Lack of industrial sheds among women and young entrepreneurs in the country is among major chal- lenges they are facing at the moment.
According to Tanzania Business Women Association (TABWA) Executive Director, Noreen Mawalla, women and young entrepreneurs can never be transformed economically if they continued to produce their products at the backyards. “It is my dream to see that women entrepreneurs implement what they were taught. But it is difficult since they have no place to make their products,” noted Mawalla. She said very few women had industrial sheds since most of them did not have the capacity to own one, which costs around Sh300 million. Industrial sheds lead to entrepreneurs in the country to produce certified goods
hence easily enabling their penetration in local and international markets. According to the Minister for Health, Community Development, Gender, Elderly and Children, Ms Ummy Mwalimu, 80 per cent of Tanzanians were entrepreneurs, 43 per cent among them being women. However, the executive director added that a lot still needed to be done in financial management and economic transformation among
women and youth in the country. She said various initiatives have passed in promoting financial inclusion and sustainability among women but failed in transforming them economically. “Most youth and women entrepreneurs have the capacity of paying for their annual basic needs, including school fees, health services and other domestic needs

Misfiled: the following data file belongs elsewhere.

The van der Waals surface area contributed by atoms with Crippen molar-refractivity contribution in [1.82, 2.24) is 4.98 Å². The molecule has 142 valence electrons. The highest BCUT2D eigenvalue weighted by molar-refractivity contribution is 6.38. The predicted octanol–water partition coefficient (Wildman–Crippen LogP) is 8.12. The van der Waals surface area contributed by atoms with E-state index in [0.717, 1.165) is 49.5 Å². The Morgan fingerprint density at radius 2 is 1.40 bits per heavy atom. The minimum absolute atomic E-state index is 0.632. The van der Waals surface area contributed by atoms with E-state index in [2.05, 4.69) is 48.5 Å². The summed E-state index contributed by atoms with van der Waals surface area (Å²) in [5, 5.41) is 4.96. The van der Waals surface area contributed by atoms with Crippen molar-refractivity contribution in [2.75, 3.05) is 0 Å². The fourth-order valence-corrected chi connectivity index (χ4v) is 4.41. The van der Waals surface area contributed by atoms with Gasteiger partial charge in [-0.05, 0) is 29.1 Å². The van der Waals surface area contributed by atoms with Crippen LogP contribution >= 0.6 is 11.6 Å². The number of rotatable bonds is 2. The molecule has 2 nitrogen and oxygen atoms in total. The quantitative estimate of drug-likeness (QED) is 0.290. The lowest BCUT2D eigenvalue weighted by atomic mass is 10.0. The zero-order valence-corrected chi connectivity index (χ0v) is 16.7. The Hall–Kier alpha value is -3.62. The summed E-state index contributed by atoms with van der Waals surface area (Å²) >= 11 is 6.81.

but have failed to be rich,” said the TABWA CEO. TABWA has since come up with various unique projects to ensure that both groups were transformed economically and managed their financial status. The association, which was established in February last year, has a vision to be a leading voice for promoting development and growth of women and youth enterprises. The promotion is through capacity building, training and mentorship. This year, TABWA has trained a total of 1000 women and youth from seven regions, including Simiyu, Mwanza, |Dodoma, Dar es Salaam, Mara, Shinyanga and Geita, during the Nane Nane Agricultural Exhibition held in Simiyu. She said that the training, based on needs assessment, was a success. Among other things, most women wanted to learn how to make animal food using living garbage; goat keeping, financial laws and microfinance programmes like VICOBA. Mawalla explained that at the moment there were various unique opportunities among women that the association working on, including Af- rican birds eye chili farming, which is now famously known as ‘Pilipili za mwendokasi’, strawberry farm- ing and alternative charcoal project. The association has 580 members from seven regions in the country with a network of more than 3,000 women from all over the country. Speaking on their successes since the establishment of the association, the CEO said they have managed to organise two trips to China, which led to establishment of seven industries, including the one for the production of alternative bags after the government’s ban on the use of plastic bags, and one which is used to pack fish. Apart from this year’s ‘Nane Nane’ training, they have also managed to conduct 20 courses to its members and networks in the country. Its mission is to function as an apex network and business organization that promotes economic development for women and youth in the country through lobbying and advocacy, net- working and information sharing and capacity building to mention a few. Among benefits of the association to its members are recommendation to embassies on visa requests, to easy follow ups to government authorities’ issues and on inviting and hosting foreign business partners. Local and foreign companies my need to know better on the compa- ny they wish to engage with, likewise members can verify in advance their foreign and local counter parts and the one better before concluding business.